New York Times bestseller Linda Howard seamlessly blends heart-pounding romance and breathless intrigue in OPEN SEASON, available now!

 

Daisy Minor is bored. Worse than that, she’s boring: a small-town librarian who’s got a wardrobe as sexy as a dictionary and hasn’t been on a date in years. So when she wakes up on her thirty-fourth birthday, still living with her widowed mom and spinster aunt, she decides it’s time to get a life.

With a new lease on life—and her own place—it’s open season for man-hunting.

But on her way home one night, Daisy sees something she wasn’t supposed to. Suddenly the target of a killer, she’s forced to put her manhunt on hold. But the very moment she stops looking might be the moment she finds what she’s wanted all along. Trouble is, before he can share her life, he might just have to save it.

 

Read on for a taste of OPEN SEASON!

 

 

America was unbelievably huge, Carmela thought, for them to have traveled for days and still be a long way from Los Angeles!

But late at night on the second day, they finally stopped. When Mitchell opened the back of the camper and let them out, they could barely walk from having been cooped up for so long. He had parked in front of a long trailer, Carmela looked around, searching for anything that would indicate a city, but they still seemed to be far from any such thing. Stars twinkled overhead, and the night was alive with insect chirps and birdcalls. He unlocked the trailer door and led them inside, and all four girls sighed at the luxury. There was furniture, and the most amazing kitchen with appliances they had no idea how to work, and a bathroom such as they hadn’t imagined in their dreams. Mitchell told them they were all to take a bath, and he gave them each a loose, light-weight dress that was pulled on over the head. The dresses were theirs, he said.

They were amazed at such kindness, and thrilled by their new dresses. Carmela smoothed her hand over the fabric, which was smooth and light. Her dress was white with little red flowers all over it, and she thought it was beautiful.

They took baths in water that sprayed out of the wall, and used soap that smelled like perfume. There was special soap for their hair, liquid soap that foamed into mountains of suds. And brushes for their teeth! By the time Carmela left the bathroom, having waited until last because the other girls seemed at the end of their strength, she was cleaner than she had ever been in her life. She had been so enthralled by the richness of the soap that she had bathed twice, and washed her hair twice. Warm water stopped coming out of the spray—there was just cold water now—but she didn’t care. It felt so good to be clean again.

She was barefoot, and she had no underthings to wear because they were all so dirty, but she pulled on her clean new dress and twisted her damp hair into a knot at the back of her neck. Looking in the mirror, she saw a pretty girl with smooth brown skin, lustrous dark eyes, and a full red mouth, much different from the bedraggled creature who had looked back at her before.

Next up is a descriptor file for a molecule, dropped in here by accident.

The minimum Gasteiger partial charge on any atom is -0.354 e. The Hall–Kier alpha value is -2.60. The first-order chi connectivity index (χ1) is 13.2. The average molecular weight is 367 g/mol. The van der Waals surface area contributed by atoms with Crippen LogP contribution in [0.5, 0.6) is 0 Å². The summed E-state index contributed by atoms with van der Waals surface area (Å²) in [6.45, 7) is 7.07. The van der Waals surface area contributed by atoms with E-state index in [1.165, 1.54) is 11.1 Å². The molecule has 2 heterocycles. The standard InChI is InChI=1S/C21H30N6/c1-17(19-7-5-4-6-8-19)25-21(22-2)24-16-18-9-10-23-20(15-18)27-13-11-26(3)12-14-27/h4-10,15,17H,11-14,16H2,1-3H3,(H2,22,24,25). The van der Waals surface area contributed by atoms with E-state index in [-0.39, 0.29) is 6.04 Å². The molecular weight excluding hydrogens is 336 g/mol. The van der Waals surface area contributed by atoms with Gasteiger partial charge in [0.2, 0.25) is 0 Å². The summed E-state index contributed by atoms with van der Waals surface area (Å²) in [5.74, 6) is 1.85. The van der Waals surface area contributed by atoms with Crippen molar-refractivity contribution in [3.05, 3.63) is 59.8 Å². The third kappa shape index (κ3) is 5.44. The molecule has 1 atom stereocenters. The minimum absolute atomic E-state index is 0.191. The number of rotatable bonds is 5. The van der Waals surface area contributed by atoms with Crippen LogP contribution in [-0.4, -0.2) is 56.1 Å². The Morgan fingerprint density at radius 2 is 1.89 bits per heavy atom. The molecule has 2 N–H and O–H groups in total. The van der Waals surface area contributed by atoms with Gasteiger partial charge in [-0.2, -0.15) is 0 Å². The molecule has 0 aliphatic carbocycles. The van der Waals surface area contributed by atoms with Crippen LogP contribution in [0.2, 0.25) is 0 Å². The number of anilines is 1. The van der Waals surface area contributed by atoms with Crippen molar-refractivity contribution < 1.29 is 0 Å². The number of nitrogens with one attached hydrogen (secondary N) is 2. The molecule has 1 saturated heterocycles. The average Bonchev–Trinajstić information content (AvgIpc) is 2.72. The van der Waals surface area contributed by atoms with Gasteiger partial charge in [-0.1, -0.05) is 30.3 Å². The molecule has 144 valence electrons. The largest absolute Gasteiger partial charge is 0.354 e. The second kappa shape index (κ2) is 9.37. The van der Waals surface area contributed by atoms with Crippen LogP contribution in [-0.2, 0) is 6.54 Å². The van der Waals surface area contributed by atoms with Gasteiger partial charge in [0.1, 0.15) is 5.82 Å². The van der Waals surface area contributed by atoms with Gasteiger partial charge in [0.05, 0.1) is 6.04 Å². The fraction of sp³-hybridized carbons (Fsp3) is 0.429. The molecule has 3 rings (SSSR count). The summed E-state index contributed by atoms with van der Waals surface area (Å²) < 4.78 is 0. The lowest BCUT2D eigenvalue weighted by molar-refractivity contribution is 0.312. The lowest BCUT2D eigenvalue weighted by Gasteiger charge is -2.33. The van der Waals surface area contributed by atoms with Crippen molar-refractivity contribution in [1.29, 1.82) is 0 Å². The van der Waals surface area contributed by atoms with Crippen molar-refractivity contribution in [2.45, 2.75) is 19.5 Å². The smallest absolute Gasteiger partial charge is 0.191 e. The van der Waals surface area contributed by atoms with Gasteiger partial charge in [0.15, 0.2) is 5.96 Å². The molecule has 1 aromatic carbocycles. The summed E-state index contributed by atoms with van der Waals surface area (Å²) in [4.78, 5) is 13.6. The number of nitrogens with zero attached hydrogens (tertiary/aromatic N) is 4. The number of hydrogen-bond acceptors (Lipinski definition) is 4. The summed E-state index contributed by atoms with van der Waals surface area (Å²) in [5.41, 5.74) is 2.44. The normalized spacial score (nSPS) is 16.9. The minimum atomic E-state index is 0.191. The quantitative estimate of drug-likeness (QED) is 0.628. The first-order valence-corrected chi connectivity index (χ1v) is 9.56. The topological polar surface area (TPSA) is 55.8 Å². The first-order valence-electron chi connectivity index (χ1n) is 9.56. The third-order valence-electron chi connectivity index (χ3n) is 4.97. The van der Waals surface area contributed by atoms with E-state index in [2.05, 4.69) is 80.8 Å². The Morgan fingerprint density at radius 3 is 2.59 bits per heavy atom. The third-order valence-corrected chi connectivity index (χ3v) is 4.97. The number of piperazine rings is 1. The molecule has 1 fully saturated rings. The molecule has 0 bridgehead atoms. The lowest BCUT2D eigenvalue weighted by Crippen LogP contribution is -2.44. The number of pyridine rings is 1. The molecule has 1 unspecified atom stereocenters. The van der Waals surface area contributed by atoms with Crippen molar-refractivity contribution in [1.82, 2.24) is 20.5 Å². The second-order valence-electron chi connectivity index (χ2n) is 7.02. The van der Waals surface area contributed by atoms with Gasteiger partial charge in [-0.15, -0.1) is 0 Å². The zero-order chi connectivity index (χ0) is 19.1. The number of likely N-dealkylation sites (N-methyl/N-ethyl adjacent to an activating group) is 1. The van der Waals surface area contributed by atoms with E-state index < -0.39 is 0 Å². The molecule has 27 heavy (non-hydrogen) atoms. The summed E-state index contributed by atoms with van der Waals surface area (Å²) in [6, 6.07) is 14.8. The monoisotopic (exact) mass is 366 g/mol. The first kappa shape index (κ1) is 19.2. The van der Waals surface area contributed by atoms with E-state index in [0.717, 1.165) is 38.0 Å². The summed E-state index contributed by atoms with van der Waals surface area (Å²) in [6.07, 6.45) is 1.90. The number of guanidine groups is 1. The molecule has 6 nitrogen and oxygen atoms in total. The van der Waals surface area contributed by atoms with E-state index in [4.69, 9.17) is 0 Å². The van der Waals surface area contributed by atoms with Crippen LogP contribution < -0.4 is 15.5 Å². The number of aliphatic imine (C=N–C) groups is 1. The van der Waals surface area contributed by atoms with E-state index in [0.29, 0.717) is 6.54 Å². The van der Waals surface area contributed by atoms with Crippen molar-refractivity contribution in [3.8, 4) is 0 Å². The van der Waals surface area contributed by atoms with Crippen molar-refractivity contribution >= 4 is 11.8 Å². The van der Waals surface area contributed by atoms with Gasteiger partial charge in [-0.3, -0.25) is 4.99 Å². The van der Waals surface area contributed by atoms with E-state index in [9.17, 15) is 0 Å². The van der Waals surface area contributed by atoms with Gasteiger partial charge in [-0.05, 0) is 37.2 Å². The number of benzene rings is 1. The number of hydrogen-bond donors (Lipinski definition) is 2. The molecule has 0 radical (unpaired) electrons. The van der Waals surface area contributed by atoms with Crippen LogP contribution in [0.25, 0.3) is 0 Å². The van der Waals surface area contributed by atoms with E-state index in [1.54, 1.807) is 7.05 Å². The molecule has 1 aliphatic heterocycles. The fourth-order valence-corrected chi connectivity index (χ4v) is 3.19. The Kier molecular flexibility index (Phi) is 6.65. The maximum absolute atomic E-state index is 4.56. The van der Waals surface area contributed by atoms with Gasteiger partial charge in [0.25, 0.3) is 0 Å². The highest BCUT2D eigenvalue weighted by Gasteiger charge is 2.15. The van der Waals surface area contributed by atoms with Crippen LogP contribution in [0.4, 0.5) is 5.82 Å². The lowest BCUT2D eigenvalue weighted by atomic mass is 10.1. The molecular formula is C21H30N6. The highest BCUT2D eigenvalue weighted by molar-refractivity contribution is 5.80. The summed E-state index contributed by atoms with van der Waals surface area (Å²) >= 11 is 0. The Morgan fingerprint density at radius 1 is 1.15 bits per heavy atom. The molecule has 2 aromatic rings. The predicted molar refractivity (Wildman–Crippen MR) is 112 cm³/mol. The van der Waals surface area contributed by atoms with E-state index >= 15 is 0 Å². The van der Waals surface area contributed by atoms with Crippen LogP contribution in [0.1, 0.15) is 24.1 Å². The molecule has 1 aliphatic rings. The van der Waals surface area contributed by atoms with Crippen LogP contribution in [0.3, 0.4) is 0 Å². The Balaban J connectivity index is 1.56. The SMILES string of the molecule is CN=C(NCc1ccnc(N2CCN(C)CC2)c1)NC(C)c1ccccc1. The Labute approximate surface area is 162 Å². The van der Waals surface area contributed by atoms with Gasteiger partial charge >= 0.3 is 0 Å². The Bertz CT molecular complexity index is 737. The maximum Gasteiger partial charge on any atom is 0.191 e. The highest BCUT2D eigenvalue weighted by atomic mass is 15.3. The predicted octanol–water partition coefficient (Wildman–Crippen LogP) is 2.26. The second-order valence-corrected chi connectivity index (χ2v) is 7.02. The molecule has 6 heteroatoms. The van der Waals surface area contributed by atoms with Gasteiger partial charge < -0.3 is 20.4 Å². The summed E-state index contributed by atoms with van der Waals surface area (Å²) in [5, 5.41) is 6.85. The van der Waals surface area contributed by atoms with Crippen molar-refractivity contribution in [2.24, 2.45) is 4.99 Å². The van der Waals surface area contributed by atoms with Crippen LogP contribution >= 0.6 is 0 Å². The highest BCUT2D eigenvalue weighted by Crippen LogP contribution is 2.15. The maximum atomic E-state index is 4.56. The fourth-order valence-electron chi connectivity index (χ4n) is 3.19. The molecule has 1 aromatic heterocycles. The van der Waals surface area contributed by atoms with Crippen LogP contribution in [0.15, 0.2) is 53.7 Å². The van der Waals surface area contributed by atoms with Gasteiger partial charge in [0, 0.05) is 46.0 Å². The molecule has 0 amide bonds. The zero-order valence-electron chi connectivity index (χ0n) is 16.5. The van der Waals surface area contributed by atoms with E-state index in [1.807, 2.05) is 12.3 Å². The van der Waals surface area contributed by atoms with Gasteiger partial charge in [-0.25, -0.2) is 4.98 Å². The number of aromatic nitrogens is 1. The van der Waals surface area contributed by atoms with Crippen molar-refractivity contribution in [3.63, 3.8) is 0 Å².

The other girls were already asleep in the bedroom, snuggled under the covers, the air so cold that goose bumps raised on her arms. She went into the living room to tell Mitchell good night and thank him for all he had done for them. A television was on, and he was watching a game of American baseball. He looked up and smiled at her, and indicated two glasses filled with ice and a dark liquid, on the table beside him. “I fixed you something to drink,” he said, or that was what she thought he said because his Spanish really wasn’t very good. He picked up his own glass and sipped from it. “Coca-Cola.”

Ah, that she understood! She took the glass he indicated and drank down the cold, sweet, biting cola. She loved the way it felt on the back of her throat. Mitchell indicated she should sit, so she did, but on the other end of the sofa the way her mother had taught her. She was very tired, but she would sit with him for a few minutes to be polite, and in truth she was grateful to him. He was a nice man, she thought, and he had sweet, faintly sad brown eyes.

He gave her some salty nuts to eat, and suddenly that was just what she wanted, as if her body needed to replace the salt she had lost during the first part of the trip. Then she needed more Coca-Cola, and he got up and fixed another one for her. It felt strange, to have a man bringing things to her, but perhaps that was the way things were in America. Perhaps it was the men who waited on the women. If so, she only regretted she hadn’t come sooner!

Her fatigue grew greater. She yawned, then apologized to him, but he only laughed and said it was okay. She couldn’t keep her eyes open, or her head up. Several times her head bobbed forward and she would jerk it up, but then her neck muscles just wouldn’t work anymore and instead of lifting her head, she felt herself sliding sideways. Mitchell was there, helping her to lie down, settling her head on the cushion and stretching out her legs. He was still touching her legs, she thought dimly, and she tried to tell him to stop, but her tongue wouldn’t form the words. And he was touching her between her legs, where she had never let anyone touch her.

No, she thought.

And then the blackness came, and she thought no more.